By Mel Robertson
The following is a regular weekly column of news clippings from old Burford papers, researched and edited by Mel Robertson. Mr. Robertson welcomes any suggestions from readers for this column.
July 7th 1911
Vandecar: On Fri evening the pupils of Mr G.L. Sills assembled at his boarding House - Mr J Mighton's and after a few hours of basketball all entered the parlour where Miss Averill Meek read a suitable address and Master Hudson Camfield presented Mr Sills with a pair of ebony military brushes in a beautiful case...Mr Sills not only being an efficient teacher will be missed as a musician. He expects to leave soon for Alberta.
Burford: Great Day in Burford History -Last Monday the new industry the Canning Factory had its coronation when the great 60 ft smoke stack was raised into place. On Tues the boilers were fired up and all the machinery given a test under the supervision of Mr. Danheiser. On Wed the first load of peas arrived and was processed
and canned. Twenty-five hands arrived to help and were joined by a number of local boys. The building contractor Mr Faulkner is to be congratulated. NOTE: The buildings still stand although some parts have been demolished. The help referred to were Italian laborers from Buffalo who were housed in the "Help House" or old canning factory. They were, unfortunately, not well received by local people as they were accused of making home-brew. The late Bud McCraken who lived in Burford at the time, told me of one incident when a gang of local men attacked the workers at the "Help House". Some of the women defended themselves with stilettos and Bud showed me one that had been used. The late Aileen Danheiser gave me considerable information about the problems her father encountered with the imported help and the local men.
Burford: One of the most delightful garden parties of the summer was given by the Congregational church on the beautiful grounds of Henry Cox (north of Sprawl's store). In the north part of the lawn tables were set up and loaded with eatables. In the south-west corner was a well-patronized booth. The verandah provided a platform for the Oakland Quartette and the Burford Citizens Band provided music. We are pleased that the crowd did not damage Mr Cox' beautiful flowers. NOTE: Since this house is largely intact, less the verandah, this garden party can be easily visualized. The house is also noted as the site of A.M. Bell's attempt to broadcast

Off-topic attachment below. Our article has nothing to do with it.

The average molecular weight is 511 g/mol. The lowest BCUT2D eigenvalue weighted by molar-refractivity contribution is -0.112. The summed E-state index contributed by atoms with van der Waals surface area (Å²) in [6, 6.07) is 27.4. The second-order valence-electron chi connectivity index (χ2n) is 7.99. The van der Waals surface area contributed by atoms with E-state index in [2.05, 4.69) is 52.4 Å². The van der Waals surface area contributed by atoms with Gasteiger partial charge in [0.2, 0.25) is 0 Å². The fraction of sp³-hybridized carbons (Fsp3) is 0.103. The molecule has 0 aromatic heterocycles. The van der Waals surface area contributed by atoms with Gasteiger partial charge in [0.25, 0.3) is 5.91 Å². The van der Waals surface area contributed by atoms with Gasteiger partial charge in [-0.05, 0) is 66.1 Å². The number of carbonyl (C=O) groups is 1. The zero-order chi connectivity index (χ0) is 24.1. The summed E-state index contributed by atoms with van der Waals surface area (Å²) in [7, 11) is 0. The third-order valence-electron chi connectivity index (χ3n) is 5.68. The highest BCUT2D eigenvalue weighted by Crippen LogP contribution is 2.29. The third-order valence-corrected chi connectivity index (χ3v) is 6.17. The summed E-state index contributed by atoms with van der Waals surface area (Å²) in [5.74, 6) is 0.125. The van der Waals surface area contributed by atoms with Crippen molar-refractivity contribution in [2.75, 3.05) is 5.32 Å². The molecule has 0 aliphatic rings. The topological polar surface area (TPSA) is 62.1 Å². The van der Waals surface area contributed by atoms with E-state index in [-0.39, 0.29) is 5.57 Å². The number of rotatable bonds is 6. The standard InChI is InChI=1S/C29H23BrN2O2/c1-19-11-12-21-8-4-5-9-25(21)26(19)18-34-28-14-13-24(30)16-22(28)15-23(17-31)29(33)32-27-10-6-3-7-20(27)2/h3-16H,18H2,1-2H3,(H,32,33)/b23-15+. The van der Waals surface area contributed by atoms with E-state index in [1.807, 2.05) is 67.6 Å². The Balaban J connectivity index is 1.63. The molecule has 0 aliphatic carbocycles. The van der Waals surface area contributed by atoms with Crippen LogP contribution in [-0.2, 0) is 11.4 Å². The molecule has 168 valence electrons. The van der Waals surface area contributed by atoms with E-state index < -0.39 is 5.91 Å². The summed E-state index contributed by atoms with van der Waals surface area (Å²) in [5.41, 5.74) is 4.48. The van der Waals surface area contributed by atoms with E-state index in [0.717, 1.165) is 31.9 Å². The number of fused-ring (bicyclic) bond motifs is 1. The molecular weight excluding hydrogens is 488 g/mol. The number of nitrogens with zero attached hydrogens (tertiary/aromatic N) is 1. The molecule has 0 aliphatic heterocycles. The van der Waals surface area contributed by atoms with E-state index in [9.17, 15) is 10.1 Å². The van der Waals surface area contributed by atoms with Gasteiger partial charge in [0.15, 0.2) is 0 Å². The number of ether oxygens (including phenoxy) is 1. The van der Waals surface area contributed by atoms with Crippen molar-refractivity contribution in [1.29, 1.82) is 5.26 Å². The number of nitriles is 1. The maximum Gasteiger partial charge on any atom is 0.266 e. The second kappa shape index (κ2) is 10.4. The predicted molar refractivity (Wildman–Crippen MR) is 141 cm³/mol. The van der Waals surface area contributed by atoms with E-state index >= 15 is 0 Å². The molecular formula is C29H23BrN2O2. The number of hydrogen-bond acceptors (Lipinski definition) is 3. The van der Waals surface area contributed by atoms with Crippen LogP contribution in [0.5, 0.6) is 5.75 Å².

music via telephone on Jan 20th 1879.
July 8th 1886
New Durham: The baseball team played Holbrook last Sat. The game was exciting and after close play Holbrook won.
Burford: J.H. Hathaway's new band book is out and is really one of the finest collection of sacred songs we have seen. NOTE: The Hathaway family who owned several mills in the area, are still active in Canada. The late Ted Hathaway was commissioner of Boy Scouts in B.C. and Norman Hathaway is a prominent business man in Toronto. They visited Burford
a few years ago in search of remains of Hathaway mills in Burford and Woodbury. I am indebted to them for a number of old pictures I had printed in "The Advance" a few years ago.
Mt. Vernon: The farewell party for the Rev R Hobbs was held at Geo Meadows on June 28th. There were 200 present. Dr Marquis took the chair. Mt Pleasant choir entertained and there were solos from Miss Miles and Mrs. J McWilliams. The Sprint-stead Choir assisted Geo Fowler. Speeches by W Chatterton, J Mott and W Nelles. NOTE: The Dr Marquis noted was probably the grandfather of the present doctor.